EletiofeAn Amazon Warehouse Worker Takes the Fight to Shareholders

An Amazon Warehouse Worker Takes the Fight to Shareholders

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Amazon’s organizing warehouse workers have been rattling the ecommerce giant, winning union elections, and staging walkouts to agitate for better working conditions. Now, one worker is trying a novel tack. Today, Daniel Olayiwola will become the first warehouse worker in company history to present his own resolution at Amazon’s annual shareholder meeting.

Earlier this year, Olayiwola bought Amazon stock, giving him the right to bring a resolution, which he crafted with the worker advocacy organization United for Respect. A picker who has worked at warehouses in Florida and Texas since 2017, Olayiwola is provocatively calling for an end to surveillance and productivity quotas for all Amazon warehouse and delivery workers, including drivers and other third-party contractors. His proposed resolution specifically calls out Amazon’s controversial “Time Off Task” (TOT) policy, which penalizes workers who rack up a certain number of minutes without scanning a product—bathroom breaks included. He’s also calling for an end to the rate system, the number of products employees are expected to scan per hour. Workers who accrue too much TOT or fall short on their rate risk termination.

Olayiwola argues that this system prioritizes productivity over safety, driving workers to exhaustion and injury. The data, he argues, backs him up. An April report from the Strategic Organizing Center, a coalition of labor unions, found that serious injuries at Amazon were more than double those at non-Amazon warehouses last year. The company acknowledges that its injury rate increased from 2020 to 2021 as it trained an influx of new hires, but says that its recordable injury rate declined by more than 13 percent from 2019 to 2021.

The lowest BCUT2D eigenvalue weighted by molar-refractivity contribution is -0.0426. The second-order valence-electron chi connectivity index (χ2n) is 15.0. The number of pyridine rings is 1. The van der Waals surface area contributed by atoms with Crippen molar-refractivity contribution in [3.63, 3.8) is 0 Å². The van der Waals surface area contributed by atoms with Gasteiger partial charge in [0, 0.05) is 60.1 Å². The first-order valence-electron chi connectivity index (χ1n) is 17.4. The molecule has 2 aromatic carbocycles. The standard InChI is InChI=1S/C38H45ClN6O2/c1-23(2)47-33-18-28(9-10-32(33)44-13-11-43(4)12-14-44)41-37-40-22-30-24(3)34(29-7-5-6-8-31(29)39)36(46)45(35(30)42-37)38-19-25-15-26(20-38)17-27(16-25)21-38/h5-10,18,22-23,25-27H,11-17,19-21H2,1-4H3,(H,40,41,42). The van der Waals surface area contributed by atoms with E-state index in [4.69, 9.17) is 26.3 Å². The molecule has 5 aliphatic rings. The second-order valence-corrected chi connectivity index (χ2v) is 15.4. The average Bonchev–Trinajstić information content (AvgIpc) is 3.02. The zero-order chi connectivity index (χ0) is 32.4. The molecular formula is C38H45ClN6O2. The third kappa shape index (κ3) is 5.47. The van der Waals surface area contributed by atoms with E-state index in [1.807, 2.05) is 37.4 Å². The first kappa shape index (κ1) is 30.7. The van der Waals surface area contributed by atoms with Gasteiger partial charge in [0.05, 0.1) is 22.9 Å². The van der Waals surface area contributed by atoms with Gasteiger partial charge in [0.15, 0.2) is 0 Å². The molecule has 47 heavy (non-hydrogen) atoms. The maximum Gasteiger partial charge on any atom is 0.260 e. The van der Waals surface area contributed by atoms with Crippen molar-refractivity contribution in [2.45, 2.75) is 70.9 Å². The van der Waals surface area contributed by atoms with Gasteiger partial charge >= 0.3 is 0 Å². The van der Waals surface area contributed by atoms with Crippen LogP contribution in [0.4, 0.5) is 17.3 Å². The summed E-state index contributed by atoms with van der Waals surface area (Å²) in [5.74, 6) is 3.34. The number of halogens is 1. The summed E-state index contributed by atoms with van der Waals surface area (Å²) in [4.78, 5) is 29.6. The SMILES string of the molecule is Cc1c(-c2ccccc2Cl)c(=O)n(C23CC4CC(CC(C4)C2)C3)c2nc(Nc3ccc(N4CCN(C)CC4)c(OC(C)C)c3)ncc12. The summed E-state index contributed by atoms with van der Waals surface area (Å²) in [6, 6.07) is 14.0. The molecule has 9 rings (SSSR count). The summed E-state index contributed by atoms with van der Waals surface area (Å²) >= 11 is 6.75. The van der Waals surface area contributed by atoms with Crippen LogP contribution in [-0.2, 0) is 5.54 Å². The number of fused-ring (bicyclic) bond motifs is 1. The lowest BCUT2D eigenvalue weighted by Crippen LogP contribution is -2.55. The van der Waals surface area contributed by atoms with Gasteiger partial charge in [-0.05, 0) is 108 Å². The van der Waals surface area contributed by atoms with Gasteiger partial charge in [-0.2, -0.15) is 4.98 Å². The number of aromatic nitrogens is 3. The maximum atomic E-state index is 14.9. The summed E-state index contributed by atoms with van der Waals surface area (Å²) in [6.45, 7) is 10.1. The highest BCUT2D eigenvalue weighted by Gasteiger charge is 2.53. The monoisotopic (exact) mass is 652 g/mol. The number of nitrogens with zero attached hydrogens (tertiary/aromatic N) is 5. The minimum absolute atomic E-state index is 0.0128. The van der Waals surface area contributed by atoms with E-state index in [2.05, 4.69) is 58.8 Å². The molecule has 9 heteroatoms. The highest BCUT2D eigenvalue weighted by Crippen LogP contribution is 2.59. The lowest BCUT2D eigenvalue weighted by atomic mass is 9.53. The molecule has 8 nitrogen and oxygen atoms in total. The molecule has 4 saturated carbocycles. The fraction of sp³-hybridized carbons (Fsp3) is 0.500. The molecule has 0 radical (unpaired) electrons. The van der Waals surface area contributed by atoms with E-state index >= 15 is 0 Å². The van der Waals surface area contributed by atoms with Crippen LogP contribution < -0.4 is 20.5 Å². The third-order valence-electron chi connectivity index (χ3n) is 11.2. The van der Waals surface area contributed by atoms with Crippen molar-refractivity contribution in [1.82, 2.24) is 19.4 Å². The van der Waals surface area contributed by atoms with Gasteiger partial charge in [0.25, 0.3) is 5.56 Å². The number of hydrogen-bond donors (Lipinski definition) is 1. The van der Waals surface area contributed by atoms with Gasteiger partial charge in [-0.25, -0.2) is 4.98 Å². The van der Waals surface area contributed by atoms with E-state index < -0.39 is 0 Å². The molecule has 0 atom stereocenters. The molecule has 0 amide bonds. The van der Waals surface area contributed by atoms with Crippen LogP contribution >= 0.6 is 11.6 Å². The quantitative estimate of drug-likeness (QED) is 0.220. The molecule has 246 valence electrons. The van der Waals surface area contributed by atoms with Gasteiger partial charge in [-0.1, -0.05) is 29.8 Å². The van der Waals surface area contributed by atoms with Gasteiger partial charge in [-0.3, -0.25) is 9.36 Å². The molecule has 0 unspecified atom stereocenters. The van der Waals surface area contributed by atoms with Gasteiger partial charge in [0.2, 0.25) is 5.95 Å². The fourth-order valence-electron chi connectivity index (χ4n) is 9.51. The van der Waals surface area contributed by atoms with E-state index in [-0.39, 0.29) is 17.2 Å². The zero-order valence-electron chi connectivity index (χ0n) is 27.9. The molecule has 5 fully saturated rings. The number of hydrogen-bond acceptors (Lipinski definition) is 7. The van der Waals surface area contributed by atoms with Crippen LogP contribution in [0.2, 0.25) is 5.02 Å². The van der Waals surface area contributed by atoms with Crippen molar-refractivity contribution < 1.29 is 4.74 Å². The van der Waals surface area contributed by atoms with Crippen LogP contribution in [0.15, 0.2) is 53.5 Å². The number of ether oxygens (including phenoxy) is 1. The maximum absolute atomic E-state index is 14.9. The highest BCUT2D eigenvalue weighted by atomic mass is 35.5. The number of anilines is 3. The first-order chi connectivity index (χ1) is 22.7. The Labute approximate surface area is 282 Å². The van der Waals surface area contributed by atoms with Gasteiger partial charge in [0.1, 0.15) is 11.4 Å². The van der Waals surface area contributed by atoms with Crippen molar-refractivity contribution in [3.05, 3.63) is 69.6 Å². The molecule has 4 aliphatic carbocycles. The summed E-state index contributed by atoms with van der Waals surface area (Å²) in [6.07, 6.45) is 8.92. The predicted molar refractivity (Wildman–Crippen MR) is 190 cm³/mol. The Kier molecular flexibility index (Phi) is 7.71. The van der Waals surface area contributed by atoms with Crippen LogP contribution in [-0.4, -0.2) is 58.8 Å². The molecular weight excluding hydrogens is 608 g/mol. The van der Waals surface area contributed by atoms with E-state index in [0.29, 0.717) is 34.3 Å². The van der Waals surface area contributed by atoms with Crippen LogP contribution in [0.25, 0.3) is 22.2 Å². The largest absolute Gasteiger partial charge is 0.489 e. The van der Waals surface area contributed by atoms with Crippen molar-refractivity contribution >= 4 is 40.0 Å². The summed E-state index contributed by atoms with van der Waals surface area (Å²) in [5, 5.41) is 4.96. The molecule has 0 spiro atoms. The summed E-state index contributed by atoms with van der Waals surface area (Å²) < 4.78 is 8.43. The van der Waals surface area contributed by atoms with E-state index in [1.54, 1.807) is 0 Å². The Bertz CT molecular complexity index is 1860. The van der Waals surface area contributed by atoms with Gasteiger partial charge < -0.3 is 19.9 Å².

The proposal is one of more than a dozen on the docket this year concerning environmental and social issues such as working conditions, diversity, equity, inclusion, and the abuse of technologies such as facial recognition. (They all face long odds; Amazon’s board has advised voting no on every environmental and social proposal it issued a recommendation for.)

WIRED spoke to Olayiwola about his tenure at Amazon, his background as an Army medic, and why, win or lose, he thinks it’s important to put workers’ issues in front of shareholders. This interview has been edited for length and clarity.

Your proposal addresses working conditions for workers across Amazon’s warehouse and distribution network, including “pickers” like yourself. What does being a picker at Amazon entail?

A picker selects the items for packaging and delivery. You stand at your station for 10 hours, usually two and a half to three hours at a time, picking items at a rate of no less than 300 to 350 an hour. If you drop below that, they’re going to send you a message or come see you and say, “Hey, why is your picking slow? You need to speed it up during the second part of the day.”

My shift starts at 7:30 in the morning, and I have to prepare two lunches because I’m not leaving the building for a break. [Ed note: Olayiwola gets one 30-minute break and two 15-minute breaks.]

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